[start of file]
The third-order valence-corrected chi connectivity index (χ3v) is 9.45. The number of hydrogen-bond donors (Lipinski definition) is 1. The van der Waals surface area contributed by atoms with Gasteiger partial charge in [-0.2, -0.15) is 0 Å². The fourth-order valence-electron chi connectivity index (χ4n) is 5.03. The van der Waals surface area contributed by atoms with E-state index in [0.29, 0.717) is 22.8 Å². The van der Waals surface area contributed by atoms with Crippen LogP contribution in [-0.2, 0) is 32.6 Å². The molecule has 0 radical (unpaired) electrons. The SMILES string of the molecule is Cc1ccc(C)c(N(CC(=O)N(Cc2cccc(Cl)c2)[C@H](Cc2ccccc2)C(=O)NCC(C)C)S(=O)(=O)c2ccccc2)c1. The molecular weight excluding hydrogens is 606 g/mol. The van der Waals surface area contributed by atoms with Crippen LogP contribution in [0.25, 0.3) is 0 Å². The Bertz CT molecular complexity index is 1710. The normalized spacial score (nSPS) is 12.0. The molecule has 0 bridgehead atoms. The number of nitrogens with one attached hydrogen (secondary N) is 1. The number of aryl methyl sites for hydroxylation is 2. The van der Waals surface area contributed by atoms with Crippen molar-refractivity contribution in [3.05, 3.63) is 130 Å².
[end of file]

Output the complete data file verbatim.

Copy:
The third-order valence-corrected chi connectivity index (χ3v) is 9.45. The number of hydrogen-bond donors (Lipinski definition) is 1. The van der Waals surface area contributed by atoms with Gasteiger partial charge in [-0.2, -0.15) is 0 Å². The fourth-order valence-electron chi connectivity index (χ4n) is 5.03. The van der Waals surface area contributed by atoms with E-state index in [0.29, 0.717) is 22.8 Å². The van der Waals surface area contributed by atoms with Crippen LogP contribution in [-0.2, 0) is 32.6 Å². The molecule has 0 radical (unpaired) electrons. The SMILES string of the molecule is Cc1ccc(C)c(N(CC(=O)N(Cc2cccc(Cl)c2)[C@H](Cc2ccccc2)C(=O)NCC(C)C)S(=O)(=O)c2ccccc2)c1. The molecular weight excluding hydrogens is 606 g/mol. The van der Waals surface area contributed by atoms with Crippen LogP contribution in [0.25, 0.3) is 0 Å². The Bertz CT molecular complexity index is 1710. The normalized spacial score (nSPS) is 12.0. The molecule has 0 bridgehead atoms. The number of nitrogens with one attached hydrogen (secondary N) is 1. The number of aryl methyl sites for hydroxylation is 2. The van der Waals surface area contributed by atoms with Crippen molar-refractivity contribution in [3.05, 3.63) is 130 Å².